A broad attack on “scientific materialism,” the paper asserts that modern science has had “devastating” cultural consequences, such as the denial of objective moral standards and the undermining of religious belief. In contrast, the document states that ID “promises to reverse the stifling dominance of the materialist worldview, and to replace it with a science consonant with Christian and theistic convictions.” In order to achieve this objective, the ID movement will “function as a ‘wedge’” that will “split the trunk [of scientific materialism] … at its weakest points.” (quote from here) The actual Wedge document is here and many other places online. But the comments there are worthwhile.

It's quite specific about using "Intelligent Design" to attack the basis of science, like the rant you quoted.

Okay, that's the easy shot. Now on to globalization.

Most of the activists I know or have read about who are involved in "anti-globalization protests" aren't isolationists saying we should't trade with other countries. Oh, there's some, and there's the usual cast of isolationists and "threatened" workers who don't want to trade with anybody. But that's not most of them. Most people don't want us not to trade, they just want us not to trade with scum. They want environmental and labor guarantees in our trade treaties. Not requiring minimum wage of $5.69 an hour like we have here, but paying people enough to do more than just barely not starve. $.37, rather than $.21 an hour for example. Dealing with the actual factories, rather than corrupt middlemen. Etc.

I should link, here, an article in the Washington Post about Charles Kernaghan, who's documented abuse and sweatshops around the world. He talks about people who have so little they take sweatshop jobs just to move "from misery to poverty." And the sweatshop jobs, while bad, are almost universally better than the rural farming jobs people would otherwise have. Which still doesn't justify the sweatshops.

I agree, one of the most important factors to let a country move out of abject poverty is to enforce the rule of law and deal with corruption, so the money can actually get beyond Der Commisar and his cronies. But none of that's enforced in most of the WTO treaties. Most of those are written by governments and corporations, labor, environmentalists, and the people are locked out. Literally, by riot police and chain link fences, in many cases. In secret meetings that offer plenty of chances for the aristocrats to conspire against everyone else. If we want to enforce the rule of law, and transparency, and fight corruption, we as first world residents, have more influence and opportunity to affect our elected representatives than we do some tin pot dictator. In theory anyway, not that they lsiten to us much either.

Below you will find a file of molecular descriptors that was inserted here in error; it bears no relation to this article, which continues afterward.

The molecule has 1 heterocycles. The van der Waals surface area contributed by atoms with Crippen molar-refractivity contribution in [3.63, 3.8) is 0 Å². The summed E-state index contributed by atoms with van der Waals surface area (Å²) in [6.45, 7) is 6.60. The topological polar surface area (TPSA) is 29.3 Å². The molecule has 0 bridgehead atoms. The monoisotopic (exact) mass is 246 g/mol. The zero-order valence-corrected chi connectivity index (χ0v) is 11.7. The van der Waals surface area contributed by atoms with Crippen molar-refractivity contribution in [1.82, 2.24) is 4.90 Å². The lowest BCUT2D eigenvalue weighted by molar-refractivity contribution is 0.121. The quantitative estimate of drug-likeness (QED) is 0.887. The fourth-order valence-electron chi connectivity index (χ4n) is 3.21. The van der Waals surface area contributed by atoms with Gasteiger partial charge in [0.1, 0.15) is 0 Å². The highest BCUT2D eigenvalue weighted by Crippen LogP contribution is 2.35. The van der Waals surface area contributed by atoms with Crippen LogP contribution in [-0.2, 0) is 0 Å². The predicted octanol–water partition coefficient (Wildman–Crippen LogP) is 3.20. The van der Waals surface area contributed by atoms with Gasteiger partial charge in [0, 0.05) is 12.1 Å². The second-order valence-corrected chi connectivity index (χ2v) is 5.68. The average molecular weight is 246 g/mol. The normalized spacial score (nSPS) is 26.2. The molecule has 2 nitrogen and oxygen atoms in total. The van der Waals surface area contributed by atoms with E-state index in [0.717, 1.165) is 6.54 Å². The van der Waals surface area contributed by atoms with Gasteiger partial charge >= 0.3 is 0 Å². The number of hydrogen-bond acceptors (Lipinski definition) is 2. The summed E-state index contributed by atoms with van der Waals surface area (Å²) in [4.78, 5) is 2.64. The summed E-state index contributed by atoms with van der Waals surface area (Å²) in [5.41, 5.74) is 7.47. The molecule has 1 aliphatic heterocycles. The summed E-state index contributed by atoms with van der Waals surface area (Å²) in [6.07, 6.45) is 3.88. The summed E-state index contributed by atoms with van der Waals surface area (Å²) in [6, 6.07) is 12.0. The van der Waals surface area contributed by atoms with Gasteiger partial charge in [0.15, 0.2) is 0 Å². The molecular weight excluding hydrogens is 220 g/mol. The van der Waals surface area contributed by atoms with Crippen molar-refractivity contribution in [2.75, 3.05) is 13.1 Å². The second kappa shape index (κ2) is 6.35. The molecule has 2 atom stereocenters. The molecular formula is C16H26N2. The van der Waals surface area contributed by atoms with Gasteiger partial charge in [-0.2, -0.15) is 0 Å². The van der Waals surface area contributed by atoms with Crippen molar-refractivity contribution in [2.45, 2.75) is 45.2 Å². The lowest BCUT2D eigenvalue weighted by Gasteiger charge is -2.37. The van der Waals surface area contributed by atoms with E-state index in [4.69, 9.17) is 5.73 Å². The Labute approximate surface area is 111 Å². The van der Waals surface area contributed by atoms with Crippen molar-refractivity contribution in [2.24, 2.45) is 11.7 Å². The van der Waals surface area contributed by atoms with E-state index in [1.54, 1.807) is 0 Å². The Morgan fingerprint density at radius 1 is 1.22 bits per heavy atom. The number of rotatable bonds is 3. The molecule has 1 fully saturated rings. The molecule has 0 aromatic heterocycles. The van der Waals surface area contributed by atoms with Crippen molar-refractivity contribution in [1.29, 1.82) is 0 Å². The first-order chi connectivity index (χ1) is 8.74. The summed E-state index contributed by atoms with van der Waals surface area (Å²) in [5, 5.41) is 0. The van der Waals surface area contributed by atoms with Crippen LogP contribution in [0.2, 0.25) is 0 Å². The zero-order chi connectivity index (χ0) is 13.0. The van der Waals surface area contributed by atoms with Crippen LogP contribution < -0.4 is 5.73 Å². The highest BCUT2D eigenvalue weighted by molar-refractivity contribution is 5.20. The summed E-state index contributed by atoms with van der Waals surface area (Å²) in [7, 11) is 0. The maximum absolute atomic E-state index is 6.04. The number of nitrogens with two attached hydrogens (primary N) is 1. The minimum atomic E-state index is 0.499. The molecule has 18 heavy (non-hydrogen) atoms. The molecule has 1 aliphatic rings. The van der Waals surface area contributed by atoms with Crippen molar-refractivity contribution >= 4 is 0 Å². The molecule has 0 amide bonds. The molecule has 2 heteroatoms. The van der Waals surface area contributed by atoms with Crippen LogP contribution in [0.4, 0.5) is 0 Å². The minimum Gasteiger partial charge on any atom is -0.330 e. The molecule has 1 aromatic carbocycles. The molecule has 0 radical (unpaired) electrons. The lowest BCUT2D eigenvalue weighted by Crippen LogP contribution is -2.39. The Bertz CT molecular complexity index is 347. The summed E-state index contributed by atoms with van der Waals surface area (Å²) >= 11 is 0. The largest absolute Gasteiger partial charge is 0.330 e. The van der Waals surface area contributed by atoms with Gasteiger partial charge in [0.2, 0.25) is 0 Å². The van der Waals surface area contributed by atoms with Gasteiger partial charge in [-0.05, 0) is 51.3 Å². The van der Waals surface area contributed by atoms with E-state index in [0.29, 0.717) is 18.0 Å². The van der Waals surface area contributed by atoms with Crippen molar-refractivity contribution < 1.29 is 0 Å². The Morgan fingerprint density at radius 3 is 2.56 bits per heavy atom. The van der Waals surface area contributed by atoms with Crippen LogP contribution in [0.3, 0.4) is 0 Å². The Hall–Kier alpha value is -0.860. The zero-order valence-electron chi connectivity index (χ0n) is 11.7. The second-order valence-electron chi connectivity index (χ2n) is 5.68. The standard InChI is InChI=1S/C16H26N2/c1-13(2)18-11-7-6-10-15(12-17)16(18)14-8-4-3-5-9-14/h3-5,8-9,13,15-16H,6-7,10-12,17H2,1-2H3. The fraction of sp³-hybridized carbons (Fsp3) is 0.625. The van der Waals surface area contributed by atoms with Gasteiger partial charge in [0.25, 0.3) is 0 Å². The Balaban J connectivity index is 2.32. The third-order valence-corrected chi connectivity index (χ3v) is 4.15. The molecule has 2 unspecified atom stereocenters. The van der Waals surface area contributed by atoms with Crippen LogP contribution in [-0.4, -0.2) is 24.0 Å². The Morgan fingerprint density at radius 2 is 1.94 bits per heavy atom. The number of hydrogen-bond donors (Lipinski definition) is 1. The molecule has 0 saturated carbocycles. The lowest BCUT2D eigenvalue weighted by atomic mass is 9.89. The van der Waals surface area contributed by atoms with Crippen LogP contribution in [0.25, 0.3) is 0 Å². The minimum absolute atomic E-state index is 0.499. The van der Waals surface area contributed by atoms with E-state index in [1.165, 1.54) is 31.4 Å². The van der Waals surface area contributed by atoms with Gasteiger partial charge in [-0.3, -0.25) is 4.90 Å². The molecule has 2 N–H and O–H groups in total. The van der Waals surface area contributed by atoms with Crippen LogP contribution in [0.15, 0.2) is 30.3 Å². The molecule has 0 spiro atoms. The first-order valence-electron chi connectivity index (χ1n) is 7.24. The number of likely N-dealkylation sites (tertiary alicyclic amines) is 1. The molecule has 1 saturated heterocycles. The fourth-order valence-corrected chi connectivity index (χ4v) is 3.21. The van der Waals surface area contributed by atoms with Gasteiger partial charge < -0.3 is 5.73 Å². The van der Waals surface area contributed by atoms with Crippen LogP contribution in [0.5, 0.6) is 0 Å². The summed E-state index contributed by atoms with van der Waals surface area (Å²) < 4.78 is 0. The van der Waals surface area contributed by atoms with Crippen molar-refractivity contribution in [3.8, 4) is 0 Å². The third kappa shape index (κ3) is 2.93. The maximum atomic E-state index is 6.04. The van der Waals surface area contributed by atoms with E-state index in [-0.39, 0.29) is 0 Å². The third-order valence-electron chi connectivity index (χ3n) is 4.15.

Ouranosaurus said...

I'd like to second Nate's comments on how the left usually isn't specifically anti-globalization. That's a label that's been slapped on them by their opponents. The entire fair trade movement has been built up by largely the same people who attend those protests against the World Bank and the IMF.

I'd be perfectly happy to buy sneakers from a southeast Asian country if it had a) a functional democracy and b) the unimpeded right for workers to organize. And so would the vast majority on the left.

I'd also note that shipping work overseas to people who do the labour in exactly the same way but for less money is a way to avoid innovation and "creative destruction," which could ultimately make everyone richer. A cheap, downtrodden labour supply is, in essence, screwing us out of the greater economic gains of real advancements in technology and manufacturing.

Anonymous said...

Stefan hits on something important in the passage quoted by Brin, something that I think marks a sea change in right-wing thought. They've developed a whole alternative epistemology for their most devoted followers. It extends to news media as well as science, and in a lot of ways it seems impregnable. Whenever some fact or news report contradicts their world view, they just offer their own, opposing "facts" in the name of letting the reader/viewer decide. Of course they'll pick the "facts" that fit with their pre-existing opinions.

When your news comes from O'Reilly and Joe Scarborough, and your science from these creationists, how can you be blamed for unquestioning conservatism?

David Brin said...

Lucian - I did not cite de Soto as proof of anything, only to elicit interest in people looking him up - or at least read summaries on Amazon - in order to become familiar with his arguments.